I just signed up for a free account and got going.
Let's look at the first 3 activities in the Apiary workflow -
Here we decide on the domain space semantics and the architectural style to be used.
Then we can jump into the design, creating an API blueprint. Apiary provides you with an excellent editor for doing this.
Just amend the default API Blueprint accordingly.
Here I change the Name and the Introduction.
As you can see, my api will allow one to create, retrieve, update and delete customers in the CustomersDB.
Here I define the Resource:
I then define the api as follows -
The Result -
Just a couple of points to note, the blueprint is divided into sections.
These are marked by the # symbol.
# is for metadata, such as the api name and definition
FORMAT: 1A entry just identifies the document as an API Blueprint.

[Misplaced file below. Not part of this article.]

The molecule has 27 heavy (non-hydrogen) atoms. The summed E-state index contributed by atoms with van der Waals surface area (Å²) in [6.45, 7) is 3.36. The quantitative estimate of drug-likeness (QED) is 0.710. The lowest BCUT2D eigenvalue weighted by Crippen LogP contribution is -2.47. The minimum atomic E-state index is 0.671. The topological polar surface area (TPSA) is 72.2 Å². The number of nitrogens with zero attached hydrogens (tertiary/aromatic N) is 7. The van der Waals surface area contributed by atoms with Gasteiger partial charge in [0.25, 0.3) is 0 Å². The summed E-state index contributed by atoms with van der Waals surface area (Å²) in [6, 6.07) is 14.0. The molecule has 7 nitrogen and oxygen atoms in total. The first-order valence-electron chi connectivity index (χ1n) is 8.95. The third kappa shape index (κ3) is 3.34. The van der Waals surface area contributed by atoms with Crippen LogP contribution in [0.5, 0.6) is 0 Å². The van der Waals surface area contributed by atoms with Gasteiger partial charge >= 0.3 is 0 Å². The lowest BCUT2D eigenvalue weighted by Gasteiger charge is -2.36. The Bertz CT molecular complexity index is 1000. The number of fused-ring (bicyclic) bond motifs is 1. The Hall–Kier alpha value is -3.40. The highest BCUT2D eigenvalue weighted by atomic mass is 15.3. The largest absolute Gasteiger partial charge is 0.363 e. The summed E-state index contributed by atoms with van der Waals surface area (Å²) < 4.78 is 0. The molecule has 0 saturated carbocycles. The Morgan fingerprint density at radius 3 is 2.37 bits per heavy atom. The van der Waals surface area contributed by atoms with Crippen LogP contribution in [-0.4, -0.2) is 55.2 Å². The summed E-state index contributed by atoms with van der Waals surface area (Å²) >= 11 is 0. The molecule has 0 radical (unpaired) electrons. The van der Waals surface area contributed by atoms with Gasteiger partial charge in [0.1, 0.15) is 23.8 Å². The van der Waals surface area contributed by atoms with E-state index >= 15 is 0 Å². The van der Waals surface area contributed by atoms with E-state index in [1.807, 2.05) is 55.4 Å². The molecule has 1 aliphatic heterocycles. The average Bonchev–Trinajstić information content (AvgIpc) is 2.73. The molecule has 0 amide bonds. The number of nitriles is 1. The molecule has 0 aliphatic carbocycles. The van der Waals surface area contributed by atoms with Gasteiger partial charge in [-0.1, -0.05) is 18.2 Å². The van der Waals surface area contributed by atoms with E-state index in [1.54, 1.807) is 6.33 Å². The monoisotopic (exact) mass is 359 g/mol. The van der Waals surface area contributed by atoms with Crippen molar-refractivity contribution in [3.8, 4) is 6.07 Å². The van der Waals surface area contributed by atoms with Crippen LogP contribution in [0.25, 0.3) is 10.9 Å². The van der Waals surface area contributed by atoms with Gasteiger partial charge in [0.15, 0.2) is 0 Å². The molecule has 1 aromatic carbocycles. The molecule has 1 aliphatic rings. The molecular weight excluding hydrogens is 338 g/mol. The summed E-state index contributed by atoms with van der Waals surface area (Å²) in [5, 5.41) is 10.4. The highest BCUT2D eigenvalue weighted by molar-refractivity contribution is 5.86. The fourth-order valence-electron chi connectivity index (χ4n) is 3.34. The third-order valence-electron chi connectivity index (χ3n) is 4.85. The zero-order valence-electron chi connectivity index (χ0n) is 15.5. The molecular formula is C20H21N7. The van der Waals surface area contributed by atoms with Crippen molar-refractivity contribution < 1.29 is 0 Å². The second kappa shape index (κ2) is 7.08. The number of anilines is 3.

Essentially adhering to version 1A of the specification.
Note HOST, this refers to the production URI of your API.
## is for Resources
I have defined 2 -
### is for actions of those Resources
Note the inclusion of the HTTP Method.
The action can include Request / Response definitions -
Let's look at the definition of Get a Customer based on custid -
I click on Get a Customer based on custid -
Before I can Try, I need to Publish.
Once published, I have access to a Mock Server, which I can use for sanity testing.
Here is the expected Response -
Apart from the Mock Server - Apiary also has a Debugging Proxy, you can leverage -
The full API Blueprint Specification is here
BTW. Instead of using the API Blueprint to describe your API, you can also use Swagger.
Check out the Apiary doc here
Once the API has been designed, you can share it.
For example, you can invite folks to review it or even go the whole hog and create a team.
As an individualist anarchist, I just invited myself.
Note, one can giving view or edit rights.
I click on the link in the email and quelle surprise -
As the Irish were wont to say, now you're sucking diesel!